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Abstract Expressionist Exhibition Opens at OSilas Gallery: The Art of Arthur Pinajian

On Thursday, February 1st, OSilas Gallery at Concordia College held an opening reception for its new exhibition, The Pinajian Discovery: An Artist’s Life Revealed.  Over 150 people from near and far attended the reception to see the abstract expressionist landscapes of American artist Arthur Pinajian (1914-1944) and to hear the remarks of the exhibition’s curator, noted art historian Peter Hastings Falk. The Pinajian Discovery: An Artist’s Life Revealed will be on show in OSilas Gallery through March 17 and is free and open to the public.

OSilas Gallery is pleased to be able to showcase the work of this talented recluse, whose obsession with art—creating it, thinking about it, writing about it—consumed his life. Pinajian devoted himself to art and created thousands of works on canvas, paper and any other surface on which he could paint or draw, yet it appears he exhibited and sold his paintings only rarely. When he died, he left behind stacks of canvases in a dirt-floor garage and the attic of his sister’s home in Bellport, Long Island. The artist had left instructions for his collection to be discarded in the town dump, but fortunately Lawrence E. Joseph bought the Bellport cottage in 2006 after Pinajian’s sister died and rescued the collection. Since its salvation, Pinajian’s work has garnered attention by international media—from articles in The New York Times and The Telegraph to a segment on Good Morning America—and been admired by art historians and collectors alike.

Ten years ago, Professor William Innes Homer (1929-2012), a former Chair of the Association of Historians of American Art, was asked by Mr. Joseph to examine a large collection of abstract landscape and figurative paintings by the highly gifted hermit artist. Soon a team of art historians was conducting research into the life and art of Arthur Pinajian. Homer stated, “When Pinajian hits the mark, especially in his abstractions, he can be ranked among the best artists of his era.” He concluded, “[Pinajian’s] life is, above all, a model for those who feel that they must follow their calling despite a lack of public acceptance . .  . When all is said and done, this oeuvre is important both because it represents an artist’s life in its totality and because within it is found a prize legacy that will endure for posterity.”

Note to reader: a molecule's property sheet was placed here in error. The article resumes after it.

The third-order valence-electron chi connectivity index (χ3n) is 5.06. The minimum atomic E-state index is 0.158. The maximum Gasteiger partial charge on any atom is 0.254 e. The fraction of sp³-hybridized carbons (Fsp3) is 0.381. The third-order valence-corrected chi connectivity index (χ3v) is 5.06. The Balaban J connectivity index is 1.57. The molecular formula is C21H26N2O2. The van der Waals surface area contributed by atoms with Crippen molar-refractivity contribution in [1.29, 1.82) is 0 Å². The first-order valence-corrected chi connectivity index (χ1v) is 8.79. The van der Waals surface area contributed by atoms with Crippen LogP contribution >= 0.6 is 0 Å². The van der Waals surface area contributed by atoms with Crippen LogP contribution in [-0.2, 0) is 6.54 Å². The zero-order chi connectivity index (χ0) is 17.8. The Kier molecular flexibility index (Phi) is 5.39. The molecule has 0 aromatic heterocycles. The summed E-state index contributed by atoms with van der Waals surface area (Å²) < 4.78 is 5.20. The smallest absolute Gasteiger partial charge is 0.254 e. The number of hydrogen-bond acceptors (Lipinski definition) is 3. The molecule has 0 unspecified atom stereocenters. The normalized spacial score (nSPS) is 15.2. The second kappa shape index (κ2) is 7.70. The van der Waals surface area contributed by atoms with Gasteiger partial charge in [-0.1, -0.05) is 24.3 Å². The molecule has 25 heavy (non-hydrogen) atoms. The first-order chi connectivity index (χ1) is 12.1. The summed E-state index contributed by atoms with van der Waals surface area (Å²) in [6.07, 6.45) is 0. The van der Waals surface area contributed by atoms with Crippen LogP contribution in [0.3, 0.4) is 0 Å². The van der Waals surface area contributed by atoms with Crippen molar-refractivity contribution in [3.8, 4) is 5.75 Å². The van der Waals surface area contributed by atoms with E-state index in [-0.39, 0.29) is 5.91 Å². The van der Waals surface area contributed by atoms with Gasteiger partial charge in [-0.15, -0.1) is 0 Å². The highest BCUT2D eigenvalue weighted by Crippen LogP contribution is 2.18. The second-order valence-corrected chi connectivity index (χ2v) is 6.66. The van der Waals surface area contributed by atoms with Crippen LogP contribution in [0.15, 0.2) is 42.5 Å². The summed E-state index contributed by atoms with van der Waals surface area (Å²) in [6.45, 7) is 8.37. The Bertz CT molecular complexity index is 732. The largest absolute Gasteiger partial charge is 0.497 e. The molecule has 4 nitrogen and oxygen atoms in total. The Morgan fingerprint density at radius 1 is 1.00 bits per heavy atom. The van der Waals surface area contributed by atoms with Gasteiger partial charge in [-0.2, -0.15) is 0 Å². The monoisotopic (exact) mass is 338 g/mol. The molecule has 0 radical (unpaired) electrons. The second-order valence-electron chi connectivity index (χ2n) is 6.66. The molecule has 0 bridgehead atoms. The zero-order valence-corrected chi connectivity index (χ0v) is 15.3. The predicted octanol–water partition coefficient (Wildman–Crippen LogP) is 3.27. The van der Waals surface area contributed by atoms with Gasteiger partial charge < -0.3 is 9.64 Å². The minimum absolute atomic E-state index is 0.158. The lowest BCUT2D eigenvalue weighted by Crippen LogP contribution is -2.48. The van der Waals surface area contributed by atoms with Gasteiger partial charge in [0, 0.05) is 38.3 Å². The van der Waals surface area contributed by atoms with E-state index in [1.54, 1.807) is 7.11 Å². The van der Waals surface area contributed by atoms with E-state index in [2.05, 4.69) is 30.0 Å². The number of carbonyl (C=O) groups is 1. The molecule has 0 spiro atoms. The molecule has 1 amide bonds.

Pinajian grew up in an Armenian-American community in West Hoboken (Union City), New Jersey. He was a self-trained cartoonist and during the Great Depression became a pioneer in a new medium:  the comic book.  He wrote and drew for a number of publishers, including Marvel, and in 1940 created “Madam Fatal,” the first cross-dressing superhero, for Crack Comics.  Pinajian fought in World War II, and after he returned to the United States he decided to leave cartooning in the past and to dedicate himself to becoming a modernist artist.  He used the G.I. Bill to enroll in the Art Students League in New York City to hone his craft.  For more than 20 years, Pinajian spent half the year living with his sister in New Jersey and the other half living and painting in Woodstock, where the Art Students League had its summer school and there was a thriving art community.  In later years, Pinajian moved to Bellport with his sister, who financially supported him much of his life.

The Pinajian Discovery: An Artist’s Life Revealed features 37 of Pinajian’s abstract expressionist landscapes from both Woodstock and Bellport, the two primary locations where he painted, dating from 1958 to 1994. Many of the works on show are available for acquisition.

OSilas Gallery is located on the campus of Concordia College New York, 171 White Plains Road, Bronxville. For gallery hours and a full listing of gallery events, please see osilasgallery.org.